May 15

Is there a tech agenda in China’s One Belt One Road Initiative?

The market town – the one hub of commerce for a region, river or road – has now become Amazon.com. But more than two millennia ago, global market towns were the designated stopping routes on the Silk Road trading lanes covering half the world. And now with extensive publicity those roads appear to be reopening as part of China, and the world’s, biggest global infrastructure project. China’s One Belt One Road (OBOR) initiative is expected to re-connect Asia, Europe and all the lands in-between via road, rail and shipping ports destined to change the face of world commerce. This week, Beijing hosted the largest diplomatic meeting to date to publicize and promote its intentions.

But behind all the fanfare, I have a question. What are the digital plans in this project?

After all, we are no longer dealing with camels and caravans and sailboats. In this 21st century resurrection of the old trade routes, does China have a plan for a digital network to guide, supplement or even, provide surveillance over global trade, and individual personal travel along the way? To begin, the One Belt One Road project refers to the literal construction of highways, railways and shipping ports accessing 65% of the world’s population, who today control one-third of world GDP and one-quarter of all the goods and services moved around the world.

In case you’re wondering, the belt is the physical roads, and the road is the seaways (I know confusing, but I guess belt and water did not work). Big numbers means big spending – the usual cost estimates start at the comfortably round $1 trillion price tag, and go up from there. Some commentators put the entire package at closer to $4 trillion. But, again depending on who you ask, this is not benevolence or aid – it’s loans from China to the receiving countries who then turn around and pay for China’s companies to complete the construction. So that’s the basics, what about the tech?

Now when I think about the tech impact, I’m imagining a Life Online scenario as it would play out in my technothriller books.  But to bring the ideas closer to home, think of the average consumer and the implications for online shopping. You could make your purchase for goods coming from anywhere in the world, and track the entire shipment from manufacturing through distribution along the new Silk Road. This would mean there is a control hub somewhere (maybe, in China) that effectively tracks all the cargo, and people, moving through the Belt and Road countries. The official reason for this would be to provide security and reassurance to commercial businesses. The unofficial reason could be to control a significant portion of world trade and to, at a moment’s notice, say, cut-off vital shipments bound for a country that may not be playing along with the bigger agenda. I’m thinking that’s a credible outline for a future Life Online thriller.

Surprisingly, the official news coverage of the One Belt One Road story does not really mention digital or electronic commerce, which is surprising. Why would they be building a replica of a two-thousand year old trading network? Why not update it for the 21st century?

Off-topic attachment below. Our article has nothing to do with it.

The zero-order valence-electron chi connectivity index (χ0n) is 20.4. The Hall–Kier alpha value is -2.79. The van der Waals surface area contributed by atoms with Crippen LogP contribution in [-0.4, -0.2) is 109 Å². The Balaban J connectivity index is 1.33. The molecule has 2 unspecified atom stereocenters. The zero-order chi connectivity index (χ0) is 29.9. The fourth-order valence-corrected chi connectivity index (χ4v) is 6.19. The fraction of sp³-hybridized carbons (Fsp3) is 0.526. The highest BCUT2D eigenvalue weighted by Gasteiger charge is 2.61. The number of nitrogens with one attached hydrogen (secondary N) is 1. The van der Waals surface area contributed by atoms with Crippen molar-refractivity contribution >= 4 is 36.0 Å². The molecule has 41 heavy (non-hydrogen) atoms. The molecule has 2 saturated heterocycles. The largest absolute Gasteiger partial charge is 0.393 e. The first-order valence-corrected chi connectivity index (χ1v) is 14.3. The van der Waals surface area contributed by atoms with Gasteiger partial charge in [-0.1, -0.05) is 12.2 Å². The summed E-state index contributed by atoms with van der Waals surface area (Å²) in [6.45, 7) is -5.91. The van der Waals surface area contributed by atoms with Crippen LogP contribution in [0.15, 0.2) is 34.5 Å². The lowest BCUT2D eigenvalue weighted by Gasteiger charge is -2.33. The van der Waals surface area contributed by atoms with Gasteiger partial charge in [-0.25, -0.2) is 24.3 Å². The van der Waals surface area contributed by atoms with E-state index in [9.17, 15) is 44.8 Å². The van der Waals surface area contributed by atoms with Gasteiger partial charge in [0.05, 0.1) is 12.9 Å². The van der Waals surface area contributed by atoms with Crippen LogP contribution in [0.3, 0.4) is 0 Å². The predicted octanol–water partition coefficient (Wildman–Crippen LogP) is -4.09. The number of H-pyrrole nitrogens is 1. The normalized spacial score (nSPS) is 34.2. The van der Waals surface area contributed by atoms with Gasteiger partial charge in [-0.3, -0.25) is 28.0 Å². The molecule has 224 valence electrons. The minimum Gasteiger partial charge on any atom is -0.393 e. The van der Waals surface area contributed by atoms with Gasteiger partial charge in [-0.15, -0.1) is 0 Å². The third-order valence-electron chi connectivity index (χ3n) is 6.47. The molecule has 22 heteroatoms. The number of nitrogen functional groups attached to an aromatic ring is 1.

I’ve seen some mention of the idea of a “Cyber Silk Road” in e-commerce. This refers to the opportunity for smaller companies to do business online and transport goods with more efficiency. Obviously all products will move faster than back in Marco Polo’s day. The number one impact of OBOR will be the shortening of transportation times, sometimes by half, from China to Central Asia and Europe. But is that all the digital productivity Belt and Road will offer?

In the Life Online books, the entire world is connected via The Network, which is run under the auspices of the United Nations. The Network tracks all human activity including trade and personal travel. If China has created a digital network connecting One Belt One Road, this independent project would one day need to be integrated with the world system. You can also imagine the military implications. The central hub for OBOR would be able to provide military interests with an up-to-the-second map of all activity on major trans-national roads and rails, and in ports, which would greatly facilitate strategic decision-making.

As a traveler, I love the idea of taking the Beijing to London railway one day. But as a future world observer, I cannot help but wonder what kind of technology underlies all of the OBOR projects, and whether or not the plans include surveillance and tracking. For that part of the story, we will have to wait and see. In the meantime, I think I should start working on the plot for the fictional version of the story.

If you want a detailed overview of OBOR check out this “visual explainer” from the South China Morning Post.

I also go into more detail about the initiative and the facts future tech folks can track in my You Tube video about OBOR.

And join the conversation on social media or let me know your thoughts via email.